KPRT currently offers eight services: investigations and research, Pranic therapy (Reiki), lectures, forensics, Ufology, psychic training, and property blessing/cleansing. Maintaining a donations-based business model, all KPRT services are free.
Vande Wettering has been investigating and researching the paranormal and psychic phenomenon since September of 2009. He has taken cases of paranormal activity throughout Wisconsin, and across the nation. His book, A Paranormal Journey: The True Cases of the Kaukauna Paranormal Research Team, discusses Vande Wettering’s personal backstory in becoming involved in the field of the paranormal, the history of KPRT, and some of the most prominent and challenging cases that he and the KPRT have faced.
Vande Wettering’s presentation, “A Paranormal Journey: The True Cases of the Kaukauna Paranormal Research Team” will be held on Monday, Oct. 7 from 7-9 p.m. at Little Chute Public Library.
Chad Lewis is a paranormal researcher and author for Unexplained Research. He holds a Master’s of Science degree in Applied Psychology from the University of Wisconsin-Stout and has trekked across the world in search of the paranormal. From tracking vampires in Transylvania and chasing the Chupacabras in Puerto Rico, to searching for the elusive monster in Loch Ness, and pursuing ghosts in Ireland’s castles, Lewis brings two decades of research experience to his presentations.
Lewis has been featured in hundreds of radio interviews, TV appearances – including William Shatner’s “Weird or What” (2010 – 2012) – and newspaper articles. He is also the co-author of the Road Guide to Haunted Locations book series. Lewis’ presentations cover a wide array of strange history. From hauntings, to strange creatures (vampires, and Bigfoot, and werewolves, Oh My!), to UFOs and to crop formations, if it’s supernatural, Lewis has seen it, or searched for it.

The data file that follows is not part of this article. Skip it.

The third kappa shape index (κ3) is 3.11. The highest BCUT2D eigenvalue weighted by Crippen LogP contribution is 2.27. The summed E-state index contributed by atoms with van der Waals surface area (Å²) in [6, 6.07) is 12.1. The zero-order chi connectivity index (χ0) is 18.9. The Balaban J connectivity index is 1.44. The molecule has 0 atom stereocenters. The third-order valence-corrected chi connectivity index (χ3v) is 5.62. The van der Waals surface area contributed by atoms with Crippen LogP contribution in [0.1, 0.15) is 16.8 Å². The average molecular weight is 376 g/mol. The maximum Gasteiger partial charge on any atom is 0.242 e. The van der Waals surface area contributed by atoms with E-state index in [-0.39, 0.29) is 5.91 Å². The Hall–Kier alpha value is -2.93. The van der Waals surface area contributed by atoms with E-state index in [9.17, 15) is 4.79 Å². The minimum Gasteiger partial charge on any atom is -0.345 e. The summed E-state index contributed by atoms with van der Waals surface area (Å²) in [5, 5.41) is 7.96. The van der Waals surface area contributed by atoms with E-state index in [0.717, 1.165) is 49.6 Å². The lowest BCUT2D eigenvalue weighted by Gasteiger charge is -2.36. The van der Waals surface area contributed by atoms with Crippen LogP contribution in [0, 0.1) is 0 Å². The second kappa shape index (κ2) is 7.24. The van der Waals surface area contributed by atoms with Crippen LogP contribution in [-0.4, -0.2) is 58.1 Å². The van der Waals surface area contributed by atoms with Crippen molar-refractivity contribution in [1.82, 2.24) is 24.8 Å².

It’s Lewis’ busiest time with nearly 50 presentations scheduled from mid September through Halloween across the Midwest in Iowa, Minnesota, Wisconsin, and Illinois. On Monday, Oct. 7 from 6:30 p.m. to 7:30 p.m, Lewis will be presenting at the Kimberly-Little Chute Public Library. His Fox Cities Book Festival event, “Bizarre History of Wisconsin by Chad Lewis,” showcases over 100 bizarre newspaper stories from Wisconsin that have not been seen in over 100 years. These unbelievable stories were not lost, they were simply hidden. For an alternative, paranormal perspective on the good ol’ days of Wisconsin, Lewis’ program provides a time portal back to the early days of the state when it was filled with strange deaths, ghosts, sea serpents, peculiar people, medical anomalies, oddities, psychic phenomena, and UFOs.
Sarah Read is a dark fiction author, editor, and librarian living in the frozen north of Wisconsin with her husband, two sons, a cat, and thousands of spiders. Her n]ovel The Bone Weaver’s Orchardwas released from Trepidatio Publishing in early 2019. Her short stories can be found in Gamut, Black Static, and other places, and in various anthologies including Exigencies, Suspended in Dusk, BEHOLD! Oddities Curiosities and Undefinable Wonders, and The Best Horror of the Year vol 10. Her debut collection Out of Waterwill be released this upcoming November 1st.
She is the Editor-in-Chief of Pantheon Magazine and of their associated anthologies, including Gorgon: Stories of Emergence. She is an active member of the Horror Writers Association. When she’s not staring into the abyss, she knits.
On her genre, Read told the festival in 2018, “…emotionally, I think horror serves an essential purpose. We can’t learn to cope with feelings we never experience. We need to build the neural pathways that help us function under stress. Ideally, we should do that in a safe environment—like curled up in our favorite chair with a cup of tea and a terrifying book…We know that reading increases a person’s ability to be sympathetic and empathetic, and horror is, as Joe Hill puts it, “rooted in sympathy”. All the anxiety we experience when reading dark fiction, horror, and thrillers is centered around the fact that we want very much for the character to be okay. We want them to be safe or get what they need. But we can’t do anything to help. All we can do is turn the page.”